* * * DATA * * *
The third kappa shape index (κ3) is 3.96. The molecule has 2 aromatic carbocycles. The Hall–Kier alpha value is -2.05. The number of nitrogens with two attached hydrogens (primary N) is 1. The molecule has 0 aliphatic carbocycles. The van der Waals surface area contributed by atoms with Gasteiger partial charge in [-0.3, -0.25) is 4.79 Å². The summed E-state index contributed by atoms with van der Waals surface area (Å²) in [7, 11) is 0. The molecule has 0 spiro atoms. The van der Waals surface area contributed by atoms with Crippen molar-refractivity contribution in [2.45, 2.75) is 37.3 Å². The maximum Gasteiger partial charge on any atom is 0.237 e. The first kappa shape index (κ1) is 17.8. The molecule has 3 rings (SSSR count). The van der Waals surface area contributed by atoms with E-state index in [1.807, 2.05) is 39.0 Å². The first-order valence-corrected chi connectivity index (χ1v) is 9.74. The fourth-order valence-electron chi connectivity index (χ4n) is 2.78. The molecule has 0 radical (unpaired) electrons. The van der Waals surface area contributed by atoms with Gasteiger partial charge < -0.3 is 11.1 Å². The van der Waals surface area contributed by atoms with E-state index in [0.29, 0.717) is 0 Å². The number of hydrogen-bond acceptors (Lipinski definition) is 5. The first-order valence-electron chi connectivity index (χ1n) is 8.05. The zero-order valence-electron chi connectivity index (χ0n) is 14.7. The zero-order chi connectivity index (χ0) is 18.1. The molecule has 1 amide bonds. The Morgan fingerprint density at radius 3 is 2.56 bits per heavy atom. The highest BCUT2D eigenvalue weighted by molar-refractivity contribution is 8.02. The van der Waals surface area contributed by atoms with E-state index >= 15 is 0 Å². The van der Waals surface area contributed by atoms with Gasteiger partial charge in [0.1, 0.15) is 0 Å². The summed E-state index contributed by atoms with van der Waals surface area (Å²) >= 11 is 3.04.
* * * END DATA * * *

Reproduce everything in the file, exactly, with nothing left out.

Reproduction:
The third kappa shape index (κ3) is 3.96. The molecule has 2 aromatic carbocycles. The Hall–Kier alpha value is -2.05. The number of nitrogens with two attached hydrogens (primary N) is 1. The molecule has 0 aliphatic carbocycles. The van der Waals surface area contributed by atoms with Gasteiger partial charge in [-0.3, -0.25) is 4.79 Å². The summed E-state index contributed by atoms with van der Waals surface area (Å²) in [7, 11) is 0. The molecule has 0 spiro atoms. The van der Waals surface area contributed by atoms with Crippen molar-refractivity contribution in [2.45, 2.75) is 37.3 Å². The maximum Gasteiger partial charge on any atom is 0.237 e. The first kappa shape index (κ1) is 17.8. The molecule has 3 rings (SSSR count). The van der Waals surface area contributed by atoms with E-state index in [1.807, 2.05) is 39.0 Å². The first-order valence-corrected chi connectivity index (χ1v) is 9.74. The fourth-order valence-electron chi connectivity index (χ4n) is 2.78. The molecule has 0 radical (unpaired) electrons. The van der Waals surface area contributed by atoms with Gasteiger partial charge < -0.3 is 11.1 Å². The van der Waals surface area contributed by atoms with E-state index in [0.29, 0.717) is 0 Å². The number of hydrogen-bond acceptors (Lipinski definition) is 5. The first-order valence-electron chi connectivity index (χ1n) is 8.05. The zero-order valence-electron chi connectivity index (χ0n) is 14.7. The zero-order chi connectivity index (χ0) is 18.1. The molecule has 1 amide bonds. The Morgan fingerprint density at radius 3 is 2.56 bits per heavy atom. The highest BCUT2D eigenvalue weighted by molar-refractivity contribution is 8.02. The van der Waals surface area contributed by atoms with E-state index >= 15 is 0 Å². The van der Waals surface area contributed by atoms with Gasteiger partial charge in [0.1, 0.15) is 0 Å². The summed E-state index contributed by atoms with van der Waals surface area (Å²) >= 11 is 3.04.